- Written by Joel LeBlanc
Are you sleeping well right now? If not, a lack of sleep may be taking a toll on the health of your body and your mind. It was Aristotle in 350 B.C. who first suggested that sleep may play a role in the renewal of health and strength of the physical body, and today modern scientists have continued to assert and support this theory.
The effects of sleep on mood and behavior
It's well known that losing sleep can make a person cranky, irritable, fatigued, and sometimes blue. In recent years, the medical community has begun to pay much more attention to the role that long-term sleep disturbance plays in major mood disorders, such as bipolar disorder and depression. During sleep, your body secretes specific hormones, such as melatonin, which not only control sleep cycles, but also have a significant role in regulating mood. An article published in the scientific journal Psychiatra Polska in 2009 suggests that sleep disturbance can be both a symptom and a cause of depression. When you are feeling down, make sure you are getting enough sleep, as catching up on some needed REM can make the world of difference to your mood.
Sleep and cognitive function
Good sleep helps benefit learning and memory. Through a process called memory consolidation, information is committed to long-term memory in the brain. In an article published in The Neuroscientist in 2006, researchers from the University of Lübeck in Germany state that adequate sleep helps to optimize the process of memory consolidation. Sleep achieves this by the neurotransmitters and hormones released during different stages of sleep, which in turn affect the activity of neurons and the hippocampus. So if you are studying, teaching, or working in a job that requires you to learn and retain a high number of facts and figures, then make sure you are sleeping well each night.
Sleep and weight management
Several studies have demonstrated that poor sleep is directly related to an increased risk of weight gain and obesity in both adults and children. During sleep, the brain secretes significant amounts of human growth hormone (HGH) – a hormone that improves metabolism of fatty tissues, stimulates growth of muscles throughout the body, and supports bone density. As there is a tendency to sleep less as we grow older, low levels of HGH have also been linked with poor bone density, increased weight gain, and diminished muscle mass in aging populations. Sleep is of vital importance for not only preventing obesity, but also reducing the negative health effects of aging.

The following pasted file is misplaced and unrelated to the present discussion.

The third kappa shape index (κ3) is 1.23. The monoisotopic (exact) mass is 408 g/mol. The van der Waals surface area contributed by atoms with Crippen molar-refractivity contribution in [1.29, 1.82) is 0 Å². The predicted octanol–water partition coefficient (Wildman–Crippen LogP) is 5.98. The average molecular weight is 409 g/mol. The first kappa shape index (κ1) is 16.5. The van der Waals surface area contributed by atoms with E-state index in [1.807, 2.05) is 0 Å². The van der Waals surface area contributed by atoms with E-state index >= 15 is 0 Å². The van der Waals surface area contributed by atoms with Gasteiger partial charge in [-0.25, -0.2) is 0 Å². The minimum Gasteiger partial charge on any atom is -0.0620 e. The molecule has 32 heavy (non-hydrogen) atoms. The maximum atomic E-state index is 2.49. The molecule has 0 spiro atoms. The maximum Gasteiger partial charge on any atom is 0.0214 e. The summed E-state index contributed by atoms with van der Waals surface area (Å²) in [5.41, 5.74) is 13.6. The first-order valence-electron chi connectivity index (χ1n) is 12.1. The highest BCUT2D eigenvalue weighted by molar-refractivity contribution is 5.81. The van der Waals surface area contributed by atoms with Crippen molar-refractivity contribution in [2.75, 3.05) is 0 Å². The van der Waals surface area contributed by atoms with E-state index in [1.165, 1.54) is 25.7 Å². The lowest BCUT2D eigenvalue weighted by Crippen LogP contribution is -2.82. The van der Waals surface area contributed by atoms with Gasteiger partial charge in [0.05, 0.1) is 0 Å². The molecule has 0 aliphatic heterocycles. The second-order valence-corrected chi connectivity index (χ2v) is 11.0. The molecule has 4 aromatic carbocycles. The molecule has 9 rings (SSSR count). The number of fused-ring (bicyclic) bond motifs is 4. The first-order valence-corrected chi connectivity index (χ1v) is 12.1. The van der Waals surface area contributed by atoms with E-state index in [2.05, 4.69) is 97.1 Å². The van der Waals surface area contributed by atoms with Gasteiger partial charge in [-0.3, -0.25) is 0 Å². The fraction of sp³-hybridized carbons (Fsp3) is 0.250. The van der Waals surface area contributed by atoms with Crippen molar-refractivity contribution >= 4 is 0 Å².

Sleep and mortality
Healthy balanced sleep results in better physical health on a number of levels. Your immune system functions better, circulation improves around the body, inflammation reduces, and metabolism speeds up. According to a meta-analysis study published in the scientific journal Sleep in 2010, both too little and too much sleep may increase the risk of death from all causes. Researchers from Warwick Medical School in the UK pooled together results from over sixteen studies, looking at over 1.3 million individuals. Excess and insufficient sleep were both found to result in increased risk of type 2 diabetes, cardiovascular disease, hypertension, respiratory disorders, obesity, and overall mortality. These results show that insomnia is not the only sleep problem to be concerned about, and that having the right balance of sleep each night is important to ensure a long, healthy life.
How to improve sleep
Stanford University states on their website several useful tips for improving sleep quality, including abstaining from daytime naps, developing rituals and routines around going to sleep, staying away from caffeine and nicotine 4-6 hours before bed, and making sure your bed is used only for sleeping (and sex) – never for reading, working, or watching TV.
Some lifestyle changes may also have a positive effect on your sleep patterns. Magnesium, calcium, B-vitamins, and some herbal teas may improve sleep quantity and quality. According to a study published in The Journal of Nursing Research in 2010, people suffering from insomnia and poor mood balance benefit from practicing yoga. Elderly patients who took part in a 6-month regime of yoga exercises experienced significant improvements in sleep quality, sleep maintenance, and depressive symptoms.
If you suffer from chronic poor sleep, check with your health care professional for support and advice.